4 things you should know about a possible Farm Building Relocation Scheme
Prior to any Voluntary Farm Building Relocation Scheme, a range of issues would need to be considered, an interim report by the Interdepartmental Flood Policy Co-ordination Group has said.
Any such scheme must in the first instance involve an examination of those farm buildings that were worst affected by floods in winter 2015/2016 and had flooded previously.
The relocation of any farm building would also be a measure of last resort and each farm building would need to be considered on an individual basis to determine what actually needed to be replaced, the report said.
A decision to relocate any potential farm building will need consideration of a range of issues, including:
1.Proximity to domestic dwelling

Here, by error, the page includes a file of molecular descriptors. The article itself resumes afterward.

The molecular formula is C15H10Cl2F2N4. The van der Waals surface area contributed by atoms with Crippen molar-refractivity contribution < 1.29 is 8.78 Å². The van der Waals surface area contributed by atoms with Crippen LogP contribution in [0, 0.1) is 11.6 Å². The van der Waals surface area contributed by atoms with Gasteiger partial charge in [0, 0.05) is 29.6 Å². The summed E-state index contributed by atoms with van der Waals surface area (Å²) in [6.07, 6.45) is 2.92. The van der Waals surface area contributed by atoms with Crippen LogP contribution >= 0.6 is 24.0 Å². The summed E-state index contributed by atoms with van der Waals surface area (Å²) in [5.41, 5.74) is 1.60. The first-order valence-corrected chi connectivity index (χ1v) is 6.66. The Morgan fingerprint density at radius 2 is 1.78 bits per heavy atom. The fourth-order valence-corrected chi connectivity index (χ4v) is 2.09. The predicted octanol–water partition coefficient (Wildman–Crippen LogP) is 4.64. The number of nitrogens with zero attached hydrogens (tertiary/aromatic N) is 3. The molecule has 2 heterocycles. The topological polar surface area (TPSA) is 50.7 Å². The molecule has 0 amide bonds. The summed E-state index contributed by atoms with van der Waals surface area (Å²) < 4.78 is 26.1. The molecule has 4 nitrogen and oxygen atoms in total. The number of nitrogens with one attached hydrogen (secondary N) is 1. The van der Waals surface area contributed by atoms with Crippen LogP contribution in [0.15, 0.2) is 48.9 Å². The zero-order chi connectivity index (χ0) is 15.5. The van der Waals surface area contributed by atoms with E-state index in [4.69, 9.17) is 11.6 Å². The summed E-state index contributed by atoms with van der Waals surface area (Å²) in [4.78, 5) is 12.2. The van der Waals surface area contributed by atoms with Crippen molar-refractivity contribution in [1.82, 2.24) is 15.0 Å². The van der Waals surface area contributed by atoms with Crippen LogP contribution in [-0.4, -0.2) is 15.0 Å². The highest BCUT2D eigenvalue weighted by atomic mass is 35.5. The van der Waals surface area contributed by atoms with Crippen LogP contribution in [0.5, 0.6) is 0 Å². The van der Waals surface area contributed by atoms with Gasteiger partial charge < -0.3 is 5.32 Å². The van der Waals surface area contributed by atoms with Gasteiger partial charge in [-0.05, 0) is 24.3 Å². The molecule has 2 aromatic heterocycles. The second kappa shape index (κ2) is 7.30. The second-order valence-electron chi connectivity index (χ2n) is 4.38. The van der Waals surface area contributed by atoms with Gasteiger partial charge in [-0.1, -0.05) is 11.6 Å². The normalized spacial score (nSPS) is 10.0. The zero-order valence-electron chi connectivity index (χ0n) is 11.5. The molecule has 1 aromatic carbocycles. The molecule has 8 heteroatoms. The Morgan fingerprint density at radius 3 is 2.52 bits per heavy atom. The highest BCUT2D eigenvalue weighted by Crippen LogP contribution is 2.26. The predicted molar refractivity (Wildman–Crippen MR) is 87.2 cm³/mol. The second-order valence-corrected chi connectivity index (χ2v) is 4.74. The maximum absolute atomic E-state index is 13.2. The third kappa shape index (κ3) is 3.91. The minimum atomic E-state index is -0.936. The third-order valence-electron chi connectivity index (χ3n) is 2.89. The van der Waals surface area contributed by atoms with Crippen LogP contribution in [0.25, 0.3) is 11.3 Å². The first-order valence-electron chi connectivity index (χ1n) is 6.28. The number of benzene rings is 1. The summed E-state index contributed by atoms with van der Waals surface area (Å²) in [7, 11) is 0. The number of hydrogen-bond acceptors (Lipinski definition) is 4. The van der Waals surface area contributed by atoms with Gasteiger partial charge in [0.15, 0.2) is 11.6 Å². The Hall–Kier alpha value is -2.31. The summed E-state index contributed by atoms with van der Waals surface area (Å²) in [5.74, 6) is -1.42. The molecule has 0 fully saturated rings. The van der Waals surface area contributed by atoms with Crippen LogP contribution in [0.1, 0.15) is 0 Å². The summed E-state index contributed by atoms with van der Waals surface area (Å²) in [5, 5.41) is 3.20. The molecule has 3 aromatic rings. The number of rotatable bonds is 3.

If the prospective farm building is in close proximity to the domestic dwelling (that too may be identified and prioritised for relocation).
An individual assessment undertaken to determine what actually is needed to be relocated/replaced.
Some structures, while flooded may be easily protected from future flooding, while there may be elevated areas close to the farm building, such that only a limited number of structures might need to be moved.
It would also have to be determined if irregular flooding of certain structures could be accepted to such a scheme.
4.Alternative Remedial Works To Relocation
Evaluate alternative remedial works, such as protecting the farm building in its existing location.
The administrative arrangements for any farm building relocation will have to have regard to any State Aid rules that may apply to funding relocation of these farm structures, the report said.
Given the range and complexity of issues involved, introducing any Voluntary Farm Building Relocation Scheme must be informed through a Working Group comprising representatives from the Department, OPW and Local Authorities to examine in the first instance, the feasibility of a targeted and prioritised scheme.